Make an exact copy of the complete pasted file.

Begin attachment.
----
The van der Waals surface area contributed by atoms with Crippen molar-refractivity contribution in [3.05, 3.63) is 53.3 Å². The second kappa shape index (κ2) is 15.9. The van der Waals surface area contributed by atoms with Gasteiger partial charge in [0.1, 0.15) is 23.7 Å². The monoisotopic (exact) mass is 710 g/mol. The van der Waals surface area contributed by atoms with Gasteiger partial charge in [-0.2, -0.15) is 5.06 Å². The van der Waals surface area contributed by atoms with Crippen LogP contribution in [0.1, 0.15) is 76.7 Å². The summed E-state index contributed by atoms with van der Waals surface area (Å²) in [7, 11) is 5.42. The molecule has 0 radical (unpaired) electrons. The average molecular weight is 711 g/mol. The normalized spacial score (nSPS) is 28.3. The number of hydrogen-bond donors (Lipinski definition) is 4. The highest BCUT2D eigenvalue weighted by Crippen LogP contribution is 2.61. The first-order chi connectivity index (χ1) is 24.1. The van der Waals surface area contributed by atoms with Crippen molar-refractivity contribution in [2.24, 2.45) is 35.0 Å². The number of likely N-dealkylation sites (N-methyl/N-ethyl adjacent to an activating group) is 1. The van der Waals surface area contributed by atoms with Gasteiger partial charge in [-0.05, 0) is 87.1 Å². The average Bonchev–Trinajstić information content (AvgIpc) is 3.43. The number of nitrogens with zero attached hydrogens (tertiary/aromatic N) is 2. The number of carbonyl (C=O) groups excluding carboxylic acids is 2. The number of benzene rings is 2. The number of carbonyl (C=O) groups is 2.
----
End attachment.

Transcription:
The van der Waals surface area contributed by atoms with Crippen molar-refractivity contribution in [3.05, 3.63) is 53.3 Å². The second kappa shape index (κ2) is 15.9. The van der Waals surface area contributed by atoms with Gasteiger partial charge in [0.1, 0.15) is 23.7 Å². The monoisotopic (exact) mass is 710 g/mol. The van der Waals surface area contributed by atoms with Gasteiger partial charge in [-0.2, -0.15) is 5.06 Å². The van der Waals surface area contributed by atoms with Crippen LogP contribution in [0.1, 0.15) is 76.7 Å². The summed E-state index contributed by atoms with van der Waals surface area (Å²) in [7, 11) is 5.42. The molecule has 0 radical (unpaired) electrons. The average molecular weight is 711 g/mol. The normalized spacial score (nSPS) is 28.3. The number of hydrogen-bond donors (Lipinski definition) is 4. The highest BCUT2D eigenvalue weighted by Crippen LogP contribution is 2.61. The first-order chi connectivity index (χ1) is 24.1. The van der Waals surface area contributed by atoms with Crippen molar-refractivity contribution in [2.24, 2.45) is 35.0 Å². The number of likely N-dealkylation sites (N-methyl/N-ethyl adjacent to an activating group) is 1. The van der Waals surface area contributed by atoms with Gasteiger partial charge in [-0.05, 0) is 87.1 Å². The average Bonchev–Trinajstić information content (AvgIpc) is 3.43. The number of nitrogens with zero attached hydrogens (tertiary/aromatic N) is 2. The number of carbonyl (C=O) groups excluding carboxylic acids is 2. The number of benzene rings is 2. The number of carbonyl (C=O) groups is 2.